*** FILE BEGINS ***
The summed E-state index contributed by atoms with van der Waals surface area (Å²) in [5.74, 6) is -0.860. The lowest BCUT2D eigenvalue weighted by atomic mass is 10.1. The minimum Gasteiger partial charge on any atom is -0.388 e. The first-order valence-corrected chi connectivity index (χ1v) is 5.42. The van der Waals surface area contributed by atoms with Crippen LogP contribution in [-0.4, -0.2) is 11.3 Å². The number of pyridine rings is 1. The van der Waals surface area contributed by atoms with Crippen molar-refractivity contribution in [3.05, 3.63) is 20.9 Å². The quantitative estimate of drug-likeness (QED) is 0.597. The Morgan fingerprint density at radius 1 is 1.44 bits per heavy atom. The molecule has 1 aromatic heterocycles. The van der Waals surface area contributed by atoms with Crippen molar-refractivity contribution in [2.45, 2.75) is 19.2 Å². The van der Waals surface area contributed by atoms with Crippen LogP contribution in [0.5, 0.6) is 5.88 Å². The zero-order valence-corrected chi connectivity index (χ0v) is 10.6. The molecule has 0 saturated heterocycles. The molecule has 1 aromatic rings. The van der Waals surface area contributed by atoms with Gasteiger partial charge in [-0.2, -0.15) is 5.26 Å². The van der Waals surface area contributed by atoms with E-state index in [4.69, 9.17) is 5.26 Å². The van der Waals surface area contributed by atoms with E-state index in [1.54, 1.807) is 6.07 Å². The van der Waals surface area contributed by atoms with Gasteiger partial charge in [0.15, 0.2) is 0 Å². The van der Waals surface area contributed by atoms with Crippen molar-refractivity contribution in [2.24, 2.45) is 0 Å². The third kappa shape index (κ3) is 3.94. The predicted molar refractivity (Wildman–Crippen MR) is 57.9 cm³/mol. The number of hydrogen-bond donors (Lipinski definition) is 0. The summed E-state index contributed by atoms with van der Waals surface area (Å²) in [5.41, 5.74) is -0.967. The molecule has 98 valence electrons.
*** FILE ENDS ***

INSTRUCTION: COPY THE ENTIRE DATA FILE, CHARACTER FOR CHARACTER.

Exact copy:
The summed E-state index contributed by atoms with van der Waals surface area (Å²) in [5.74, 6) is -0.860. The lowest BCUT2D eigenvalue weighted by atomic mass is 10.1. The minimum Gasteiger partial charge on any atom is -0.388 e. The first-order valence-corrected chi connectivity index (χ1v) is 5.42. The van der Waals surface area contributed by atoms with Crippen LogP contribution in [-0.4, -0.2) is 11.3 Å². The number of pyridine rings is 1. The van der Waals surface area contributed by atoms with Crippen molar-refractivity contribution in [3.05, 3.63) is 20.9 Å². The quantitative estimate of drug-likeness (QED) is 0.597. The Morgan fingerprint density at radius 1 is 1.44 bits per heavy atom. The molecule has 1 aromatic heterocycles. The van der Waals surface area contributed by atoms with Crippen molar-refractivity contribution in [2.45, 2.75) is 19.2 Å². The van der Waals surface area contributed by atoms with Crippen LogP contribution in [0.5, 0.6) is 5.88 Å². The zero-order valence-corrected chi connectivity index (χ0v) is 10.6. The molecule has 0 saturated heterocycles. The molecule has 1 aromatic rings. The van der Waals surface area contributed by atoms with Gasteiger partial charge in [-0.2, -0.15) is 5.26 Å². The van der Waals surface area contributed by atoms with E-state index in [4.69, 9.17) is 5.26 Å². The van der Waals surface area contributed by atoms with E-state index in [1.54, 1.807) is 6.07 Å². The van der Waals surface area contributed by atoms with Gasteiger partial charge in [0.15, 0.2) is 0 Å². The van der Waals surface area contributed by atoms with Crippen molar-refractivity contribution in [2.24, 2.45) is 0 Å². The third kappa shape index (κ3) is 3.94. The predicted molar refractivity (Wildman–Crippen MR) is 57.9 cm³/mol. The number of hydrogen-bond donors (Lipinski definition) is 0. The summed E-state index contributed by atoms with van der Waals surface area (Å²) in [5.41, 5.74) is -0.967. The molecule has 98 valence electrons.